There’s an apocryphal story supposedly told and repeated in the past year or so by a high-ranking general here, one I’ve only heard secondhand, and so I don’t really have access to verifying its details or its telling, but it’s a grim story, and goes something like this: there’s a mixed unit operating in the field in one of the more dangerous places in Afghanistan, US soldiers and Afghan National Army (ANA) soldiers, and they come under fire from insurgents and call for reinforcements and a medevac for the injured, only conditions are such that the Americans can’t figure out where they are from the landmarks and the Afghans can’t read the map well enough or communicate on the radio sufficiently clearly to give the inbound helicopters an accurate fix on where they are. By the time the helicopters locate them, there’s no one left. The medevac becomes a casevac.
It’s told to highlight the perils of miscommunication or lack of communication across languages and cultures, and told in service of a commitment to English-language education for ANA soldiers. Afghanistan has two official languages and a number of others besides, and rather than build L1 literacy and then L2 proficiency, the notion is to move directly to L2 proficiency and literacy for all Afghans, using English as the acknowledged foreign alternate language or interlanguage for purposes that most Americans here would consider to be pragmatic, or what James Britton and others have called “transactional”: language that gets things done; that performs the work of the world.
To that end, the English as a foreign language classes here are designed and taught to promote and assess pragmatic linguistic competency in reading, listening, speaking, and writing. As one would expect, at the Afghan institution that I’m working at until mid-June, English instruction is understood as purely and deeply pragmatic, much as English seems to be used to accomplish the quotidiana between and among the diverse soldiers of the international force at the base where I’m housed, Israelis and Mongolians and Greeks and Romanians and British and Dutch and French and Belgians and Americans and Germans and Portuguese and Australians and Italians and others.
I’m writing this at a picnic table outside. It’s warm for a January day; an afternoon in the 40s, a cool breeze doing nothing to cut through the heavy haze, and three Czech smokers come outside for their before-dinner fixes as the sun starts to go down. Behind me, there are the main doors to the barracks with laser-printed semi-official reminders and dicta and policies; to my left, the comings and goings from the flight line that I’m strictly forbidden from photographing, Bulgarian Hinds and white-painted UN cargo helicopters, the Air Force’s C-130s, the 727s and 737s flown by Ariana and Pamir bound for Kuwait or Dubai or Kandahar or other polyglot locales where English can similarly serve as a second language or — in its function as a “bridge” language — sometimes as something approaching a lingua franca. All around, there are the technological implements of communication: cell phone aerials, satellite dishes craning their concave faces skywards, coax and Cat 6 cable strung through the hallways of the barracks, radio towers topped by their blinking caution lights, and to my front, the vehicles studded with their electronic countermeasures antennae that serve to protect against IEDs activated via various electronic devices when powered up, generating around them a traveling null zone empty of any indigenous electronic signals, an electromagnetically-produced decommunicationalized bubble that leaves pedestrians glaring at their cell phones and then at us — the high-tech multinationals who travel swiftly through their streets; who use English as our own sort of interlanguage — in frustration. Yes, there’s some imperialism here, arguably even something of a colonialist project, and I’m ambivalent about some aspects of it, even — as I’ve noted before — while I believe in the need for and usefulness of literacy in service of the rule of law and self-determination for Afghanistan.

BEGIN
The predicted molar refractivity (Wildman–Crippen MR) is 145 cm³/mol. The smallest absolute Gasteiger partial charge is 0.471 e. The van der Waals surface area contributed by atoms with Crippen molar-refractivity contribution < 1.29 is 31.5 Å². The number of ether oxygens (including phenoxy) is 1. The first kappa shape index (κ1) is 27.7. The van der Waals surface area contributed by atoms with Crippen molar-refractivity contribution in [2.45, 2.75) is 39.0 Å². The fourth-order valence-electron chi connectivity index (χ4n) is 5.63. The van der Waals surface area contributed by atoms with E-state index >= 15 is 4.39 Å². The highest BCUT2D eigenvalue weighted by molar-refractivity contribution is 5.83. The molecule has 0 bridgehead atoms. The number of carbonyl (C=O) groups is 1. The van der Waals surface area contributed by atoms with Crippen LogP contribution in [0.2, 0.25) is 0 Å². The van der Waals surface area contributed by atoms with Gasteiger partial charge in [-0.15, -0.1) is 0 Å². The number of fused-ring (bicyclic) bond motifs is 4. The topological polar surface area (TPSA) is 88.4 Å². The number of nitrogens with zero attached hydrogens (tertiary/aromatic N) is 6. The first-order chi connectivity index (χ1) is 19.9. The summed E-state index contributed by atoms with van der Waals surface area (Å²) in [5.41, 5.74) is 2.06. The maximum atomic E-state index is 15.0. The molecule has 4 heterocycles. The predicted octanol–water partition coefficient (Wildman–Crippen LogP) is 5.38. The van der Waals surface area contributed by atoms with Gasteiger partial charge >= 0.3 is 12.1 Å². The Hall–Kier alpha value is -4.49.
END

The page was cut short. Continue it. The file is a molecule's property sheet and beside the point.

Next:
That imperialism is one analogue of the “English-only instruction” that Min-Zhan Lu compellingly argues “parades the (seldom delivered) promise of enduring access to wider communication and better educational and job opportunities” (608), and English (though not English-only) instruction is often posed as offering precisely those promises here.
While I think Lu’s characterization of “English-only instruction” sometimes problematically extends into caricature the practices Bruce Horner and John Trimbur thoughtfully dissected in their 2002 article “English Only and U.S. College Composition,” I like the way she poses English-only advocates against what she terms “living-English users,” who are users of an English “kept alive by many and by many different ways of using it, each of which is itself a living process in-the-forming: informing and informed by the specific, different dynamic, historical and social contexts of individual acts” (608). So, too, do I buy the contention she makes with Horner, Trimbur, and Jacqueline Jones Royster that “notions of the ‘standard English speaker’ and ‘Standard Written English’ are bankrupt concepts. All speakers of English speak many variations of English, every one of them accented, and all of them subject to change as they intermingle with other varieties of English and other languages” (305).